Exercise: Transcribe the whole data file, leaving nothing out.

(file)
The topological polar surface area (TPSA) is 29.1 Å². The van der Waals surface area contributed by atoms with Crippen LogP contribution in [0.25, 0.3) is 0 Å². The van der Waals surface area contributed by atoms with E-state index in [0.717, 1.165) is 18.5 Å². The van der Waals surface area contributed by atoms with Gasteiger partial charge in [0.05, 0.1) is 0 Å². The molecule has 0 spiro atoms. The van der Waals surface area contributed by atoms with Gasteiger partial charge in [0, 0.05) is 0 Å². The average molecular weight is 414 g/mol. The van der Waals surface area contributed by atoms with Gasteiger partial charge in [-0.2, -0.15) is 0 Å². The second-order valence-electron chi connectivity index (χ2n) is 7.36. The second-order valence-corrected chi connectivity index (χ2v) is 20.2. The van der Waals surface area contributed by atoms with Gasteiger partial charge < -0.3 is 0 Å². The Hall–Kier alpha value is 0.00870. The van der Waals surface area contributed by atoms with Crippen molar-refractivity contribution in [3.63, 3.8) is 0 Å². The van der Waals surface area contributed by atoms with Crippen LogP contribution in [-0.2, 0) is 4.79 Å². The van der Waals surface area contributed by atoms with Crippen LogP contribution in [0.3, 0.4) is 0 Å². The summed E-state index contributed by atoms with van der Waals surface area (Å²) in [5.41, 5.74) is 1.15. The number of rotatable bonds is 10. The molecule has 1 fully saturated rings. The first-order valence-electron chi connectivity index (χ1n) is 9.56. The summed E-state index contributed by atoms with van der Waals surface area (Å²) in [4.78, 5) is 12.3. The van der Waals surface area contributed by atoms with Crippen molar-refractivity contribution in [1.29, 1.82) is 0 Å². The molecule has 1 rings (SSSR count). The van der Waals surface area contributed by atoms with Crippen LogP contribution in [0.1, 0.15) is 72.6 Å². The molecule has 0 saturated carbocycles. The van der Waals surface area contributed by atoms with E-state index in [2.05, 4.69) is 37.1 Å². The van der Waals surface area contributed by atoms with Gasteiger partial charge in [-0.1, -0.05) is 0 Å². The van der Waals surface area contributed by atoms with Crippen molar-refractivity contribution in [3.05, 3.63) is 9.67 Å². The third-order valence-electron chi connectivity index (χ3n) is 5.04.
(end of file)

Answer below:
The topological polar surface area (TPSA) is 29.1 Å². The van der Waals surface area contributed by atoms with Crippen LogP contribution in [0.25, 0.3) is 0 Å². The van der Waals surface area contributed by atoms with E-state index in [0.717, 1.165) is 18.5 Å². The van der Waals surface area contributed by atoms with Gasteiger partial charge in [0.05, 0.1) is 0 Å². The molecule has 0 spiro atoms. The van der Waals surface area contributed by atoms with Gasteiger partial charge in [0, 0.05) is 0 Å². The average molecular weight is 414 g/mol. The van der Waals surface area contributed by atoms with Gasteiger partial charge in [-0.2, -0.15) is 0 Å². The second-order valence-electron chi connectivity index (χ2n) is 7.36. The second-order valence-corrected chi connectivity index (χ2v) is 20.2. The van der Waals surface area contributed by atoms with Gasteiger partial charge < -0.3 is 0 Å². The Hall–Kier alpha value is 0.00870. The van der Waals surface area contributed by atoms with Crippen molar-refractivity contribution in [3.63, 3.8) is 0 Å². The van der Waals surface area contributed by atoms with Crippen LogP contribution in [-0.2, 0) is 4.79 Å². The van der Waals surface area contributed by atoms with Crippen LogP contribution in [0.3, 0.4) is 0 Å². The summed E-state index contributed by atoms with van der Waals surface area (Å²) in [5.41, 5.74) is 1.15. The number of rotatable bonds is 10. The molecule has 1 fully saturated rings. The first-order valence-electron chi connectivity index (χ1n) is 9.56. The summed E-state index contributed by atoms with van der Waals surface area (Å²) in [4.78, 5) is 12.3. The van der Waals surface area contributed by atoms with Crippen molar-refractivity contribution in [1.29, 1.82) is 0 Å². The molecule has 1 rings (SSSR count). The van der Waals surface area contributed by atoms with Crippen LogP contribution in [0.1, 0.15) is 72.6 Å². The molecule has 0 saturated carbocycles. The van der Waals surface area contributed by atoms with E-state index in [2.05, 4.69) is 37.1 Å². The van der Waals surface area contributed by atoms with Gasteiger partial charge in [-0.1, -0.05) is 0 Å². The van der Waals surface area contributed by atoms with Crippen molar-refractivity contribution in [3.05, 3.63) is 9.67 Å². The third-order valence-electron chi connectivity index (χ3n) is 5.04.